The History of Trade and Copyright

by on April 25, 2008 · 5 comments

Dingel points to a paper (non-paywalled draft here) exploring the historical connection between the free trade movement and the movement for worldwide copyright harmonization:

Free traders failed repeatedly for sixty years after the end of the Civil War to reduce the average tariff to its immediate prewar level. They failed despite making a case that, by comparison with the one made for free trade today, was compelling. Speci?cally, the principles of free labor engendered an antimonopoly argument for trade. Free trade, its advocates argued, would eliminate the special privileges granted to producers in speci?c industries, most notably cotton goods, iron, and steel. It would promote competition, lower prices, and raise consumers’ real incomes…

Carey attempted to turn the tables on the free traders: he argued that free trade promoted monopoly, and protection mitigated it. His conviction was sincere—but that particular part of his argument was unpersuasive, and relatively few of his followers bothered to repeat it. He was much more persuasive in arguing that international copyright promoted monopoly. In the face of the latter argument, the proponents of free trade and international copyright were put on the defensive…

One wonders whether the tireless advocacy of international copyright by free traders like Bryant—who framed the cause as one inextricably related to free trade—hindered the advancement of their principal cause. The long-awaited sweeping tariff reductions were deferred until 1913. Might the wait have been shorter if the antimonopoly credentials of the free-trade advocates had not been called into question?

This is a fascinating question. One of the things I find really interesting about the 19th century political debate is that the opposing political coalitions were more sensibly aligned, perhaps because people had a slightly clearer sense of what was at stake. My impression (which may be wrong in its details) is that the free traders tended to be liberals and economic populists. They clearly understood that protectionism brought about a transfer of wealth from relatively poor consumers to relatively wealthy business interests. In the opposing coalition were a coalition of business interests and xenophobes making fundamentally mercantilist arguments about economic nationalism.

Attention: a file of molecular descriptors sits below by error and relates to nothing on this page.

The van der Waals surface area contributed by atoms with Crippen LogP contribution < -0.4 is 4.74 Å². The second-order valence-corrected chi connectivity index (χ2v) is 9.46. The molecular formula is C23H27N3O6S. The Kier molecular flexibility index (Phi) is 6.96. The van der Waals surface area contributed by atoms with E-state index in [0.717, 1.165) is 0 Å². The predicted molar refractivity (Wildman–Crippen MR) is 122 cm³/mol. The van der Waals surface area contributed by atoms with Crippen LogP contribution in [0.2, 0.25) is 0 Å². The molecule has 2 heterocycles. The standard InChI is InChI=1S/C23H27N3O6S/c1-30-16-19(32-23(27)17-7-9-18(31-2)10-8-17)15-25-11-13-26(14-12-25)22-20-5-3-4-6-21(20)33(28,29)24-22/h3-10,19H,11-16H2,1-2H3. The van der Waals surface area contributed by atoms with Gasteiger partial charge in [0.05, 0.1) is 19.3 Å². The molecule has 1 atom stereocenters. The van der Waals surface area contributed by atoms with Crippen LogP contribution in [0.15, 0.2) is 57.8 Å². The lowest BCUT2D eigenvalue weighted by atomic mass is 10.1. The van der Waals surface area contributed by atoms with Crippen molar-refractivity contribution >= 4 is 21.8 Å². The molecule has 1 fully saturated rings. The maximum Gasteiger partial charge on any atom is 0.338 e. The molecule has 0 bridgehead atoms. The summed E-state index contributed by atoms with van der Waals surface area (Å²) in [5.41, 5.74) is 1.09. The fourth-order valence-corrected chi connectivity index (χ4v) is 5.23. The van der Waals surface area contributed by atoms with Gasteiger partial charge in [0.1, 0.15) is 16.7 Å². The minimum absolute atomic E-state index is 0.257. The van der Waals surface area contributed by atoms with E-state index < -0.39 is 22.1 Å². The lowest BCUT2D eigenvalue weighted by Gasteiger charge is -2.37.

Today’s free trade debate is much weirder, because there are enough businesses who want to export things that significant parts of the business community are for freer trade. On the other hand, the liberals who fancy themselves defenders of relatively poor consumers find themselves in bed with predatory industries like sugar and stell that have been using trade barriers to gouge consumers. And the “trade” debate has increasingly come to be focused on issues that don’t actually have much to do with trade, whether it’s labor and environmental “standards,” copyright and patent requirements, working retraining programs, cross-border subsidies, etc.

I suspect part of what’s happening is that in the United States, at least, consumers are so rich that they really don’t notice the remaining costs of protectionism. A T-shirt at Target might cost $10 instead of the $8 it would cost if there were no trade barriers with China, but this is such a tiny fraction of the average American’s budget that they don’t really care. Likewise, if the domestic price of rice or flour were to double, a significant number of Americans wouldn’t even notice. In contrast, in the 19th century, we were still poor enough that a 10 or 20 percent increase in the price of basic staples might be the difference between being able to afford meat once a week or having to skip meals once in a while to make ends meet. We may now be rich enough that we can afford to be politically clueless.

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